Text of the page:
As the annual anticipation for the Osheaga festival heats up again here in Montreal, the pre-festival line up of shows is helping to fuel that anticipation. DJ Food and the SAT Satosphere presented the North American-debut of The Search Engine last night at the Dome 360 in collaboration with a bevy of sponsors and an array of the latest technology that has already seemed to render last years’ shows obsolete.
The show itself was premiered at London’s Planetarium last fall and was created with the support and input of astronomers from the Royal Observatory at Greenwich – a direct mix of sound and music from The Search Engine, set and choreographed to visuals provided by the astronomers themselves and presented in one super-simultaneous performance to the audience who, it is safe to say, had never experienced anything of this depth or magnitude ever before.
Last night’s performance did not only accomplish the incorporation of the latest technology into the presentation, it also used that technology to push the limits of artistic expression to create an ambience which may have enabled audience members to experience the music, their feelings and the connections in-between in a way that they had never felt before – no matter how many likewise events they may have previously attended.
Representatives of the Osheaga Festival originally invited DJ Food to Canada last May, as word and reputation of the project spread. It has been over a year now that the production team had been preparing for last night’s performance with workshops and tests incorporating the latest styles into the show. What they have created has progressed to the point of the brand-new and updated presentation made to Montrealers at the Dome 360 last night.
Before the show it was announced that a third date would be added to the pre-Osheaga festivities and that the show had been added due to the immense popularity of the experience. A circular stage became where the audience was perched, on cushions with head rests, designed for comfort – the presentation and show itself took place across the domed-roof.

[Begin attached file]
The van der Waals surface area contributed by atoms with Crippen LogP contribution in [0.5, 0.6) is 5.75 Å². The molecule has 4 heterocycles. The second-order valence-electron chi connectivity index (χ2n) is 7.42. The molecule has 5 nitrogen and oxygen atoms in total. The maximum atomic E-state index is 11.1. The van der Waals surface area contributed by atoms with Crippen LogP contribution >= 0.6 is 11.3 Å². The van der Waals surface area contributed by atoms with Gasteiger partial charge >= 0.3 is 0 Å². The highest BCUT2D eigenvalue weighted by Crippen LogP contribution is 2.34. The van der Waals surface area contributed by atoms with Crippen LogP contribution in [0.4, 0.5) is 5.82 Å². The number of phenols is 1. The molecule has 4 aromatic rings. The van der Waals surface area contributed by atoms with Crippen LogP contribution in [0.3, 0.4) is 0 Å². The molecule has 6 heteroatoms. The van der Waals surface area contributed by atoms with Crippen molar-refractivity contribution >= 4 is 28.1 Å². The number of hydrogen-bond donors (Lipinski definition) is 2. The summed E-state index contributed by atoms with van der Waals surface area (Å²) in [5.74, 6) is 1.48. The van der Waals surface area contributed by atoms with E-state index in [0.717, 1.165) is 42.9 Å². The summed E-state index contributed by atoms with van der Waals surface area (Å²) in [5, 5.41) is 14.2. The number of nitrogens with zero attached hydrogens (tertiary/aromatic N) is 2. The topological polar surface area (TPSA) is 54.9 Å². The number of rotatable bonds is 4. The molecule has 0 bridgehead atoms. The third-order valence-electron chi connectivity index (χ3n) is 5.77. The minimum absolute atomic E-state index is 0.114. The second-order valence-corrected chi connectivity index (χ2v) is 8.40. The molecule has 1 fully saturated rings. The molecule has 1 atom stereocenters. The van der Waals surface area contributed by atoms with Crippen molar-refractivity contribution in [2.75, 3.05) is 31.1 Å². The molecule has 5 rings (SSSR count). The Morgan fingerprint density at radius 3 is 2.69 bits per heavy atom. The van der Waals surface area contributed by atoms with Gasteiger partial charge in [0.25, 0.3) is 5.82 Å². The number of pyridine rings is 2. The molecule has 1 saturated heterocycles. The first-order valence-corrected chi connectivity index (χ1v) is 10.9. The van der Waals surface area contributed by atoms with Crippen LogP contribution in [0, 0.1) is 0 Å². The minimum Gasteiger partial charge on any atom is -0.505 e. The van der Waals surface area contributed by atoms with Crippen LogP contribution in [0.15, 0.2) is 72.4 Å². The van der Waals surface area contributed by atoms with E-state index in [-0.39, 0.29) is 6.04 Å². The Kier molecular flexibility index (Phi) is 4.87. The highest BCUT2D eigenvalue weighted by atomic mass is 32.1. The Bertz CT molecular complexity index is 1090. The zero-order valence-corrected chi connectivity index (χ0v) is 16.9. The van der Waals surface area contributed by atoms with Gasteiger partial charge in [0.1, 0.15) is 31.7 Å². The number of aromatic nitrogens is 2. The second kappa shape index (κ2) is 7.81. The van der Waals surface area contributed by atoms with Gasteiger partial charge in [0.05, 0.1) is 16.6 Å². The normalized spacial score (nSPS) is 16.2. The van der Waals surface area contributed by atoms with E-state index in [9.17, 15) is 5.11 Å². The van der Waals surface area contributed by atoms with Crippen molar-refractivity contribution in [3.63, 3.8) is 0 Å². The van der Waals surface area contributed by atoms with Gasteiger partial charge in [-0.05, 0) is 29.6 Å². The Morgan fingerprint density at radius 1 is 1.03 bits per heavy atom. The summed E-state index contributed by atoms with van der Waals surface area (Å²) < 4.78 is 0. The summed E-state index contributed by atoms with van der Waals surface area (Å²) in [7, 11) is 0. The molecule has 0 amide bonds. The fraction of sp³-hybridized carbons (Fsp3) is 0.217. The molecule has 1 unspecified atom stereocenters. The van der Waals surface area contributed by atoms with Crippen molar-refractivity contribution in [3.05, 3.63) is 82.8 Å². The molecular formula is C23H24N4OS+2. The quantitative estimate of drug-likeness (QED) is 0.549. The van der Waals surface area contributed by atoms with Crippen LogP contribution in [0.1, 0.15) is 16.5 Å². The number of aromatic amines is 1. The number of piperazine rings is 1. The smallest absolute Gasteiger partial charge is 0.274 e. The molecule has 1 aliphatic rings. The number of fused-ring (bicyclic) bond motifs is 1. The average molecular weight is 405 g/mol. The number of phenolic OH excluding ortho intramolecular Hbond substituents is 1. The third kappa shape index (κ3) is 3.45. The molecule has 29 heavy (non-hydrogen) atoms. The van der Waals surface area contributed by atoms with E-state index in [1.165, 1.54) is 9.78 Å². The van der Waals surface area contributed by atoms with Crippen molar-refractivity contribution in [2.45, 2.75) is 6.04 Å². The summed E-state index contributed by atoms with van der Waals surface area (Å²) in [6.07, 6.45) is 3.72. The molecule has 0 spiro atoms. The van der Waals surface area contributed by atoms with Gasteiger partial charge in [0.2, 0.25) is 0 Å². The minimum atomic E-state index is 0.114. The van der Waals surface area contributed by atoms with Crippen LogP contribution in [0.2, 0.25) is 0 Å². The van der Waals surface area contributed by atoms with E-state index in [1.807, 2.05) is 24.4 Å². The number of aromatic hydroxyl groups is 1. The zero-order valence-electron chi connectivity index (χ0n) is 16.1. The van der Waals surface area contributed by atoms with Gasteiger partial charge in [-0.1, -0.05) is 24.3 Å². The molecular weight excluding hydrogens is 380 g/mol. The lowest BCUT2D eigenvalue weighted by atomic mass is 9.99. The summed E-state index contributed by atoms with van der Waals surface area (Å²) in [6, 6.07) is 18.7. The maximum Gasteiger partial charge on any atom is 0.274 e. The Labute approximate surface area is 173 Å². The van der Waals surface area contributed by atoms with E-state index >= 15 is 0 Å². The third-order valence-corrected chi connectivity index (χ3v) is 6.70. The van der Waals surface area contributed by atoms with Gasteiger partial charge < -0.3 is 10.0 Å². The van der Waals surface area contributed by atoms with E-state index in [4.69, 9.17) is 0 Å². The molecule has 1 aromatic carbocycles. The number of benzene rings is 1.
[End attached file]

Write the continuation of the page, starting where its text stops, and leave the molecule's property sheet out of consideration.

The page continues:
An eclectic, but focused mix of streaming video and spiraling collage – heavy on celestial symbolism and the use of negative space in a positive framework, was all minutely choreographed to a 50 minute music set, edited and produced by England’s DJ Food himself.
After the performance we caught up with the mastermind of this production to get a bit of background information on the man, his mission and his outlook.
“I don’t even know what to call this type of presentation,” said DJ Food, after the show. “There were no parameters to work with because nothing like this has ever been done before – I think it is fair to say this is a ‘work in progress’.”
As all the imagery was matched and synchronized perfectly to the 50 minute music set it was good to get an understanding of both DJ Food’s musical and visual influences.
“I was heavily influenced by The Art of Noise, that’s for sure – Brian Eno, London Factory Sound and visually films like Space Odyssey played a part but we have the freedom to push the limits and boundaries to define the style ourselves”.
So if you have a chance to catch the show you would do well to take it in, because chances are you won’t see anything like it for quite a while.
And while the Osheaga Festival waits, the bar has been set and then raised – to beyond the Satosphere!
Photos by Iana Kazakova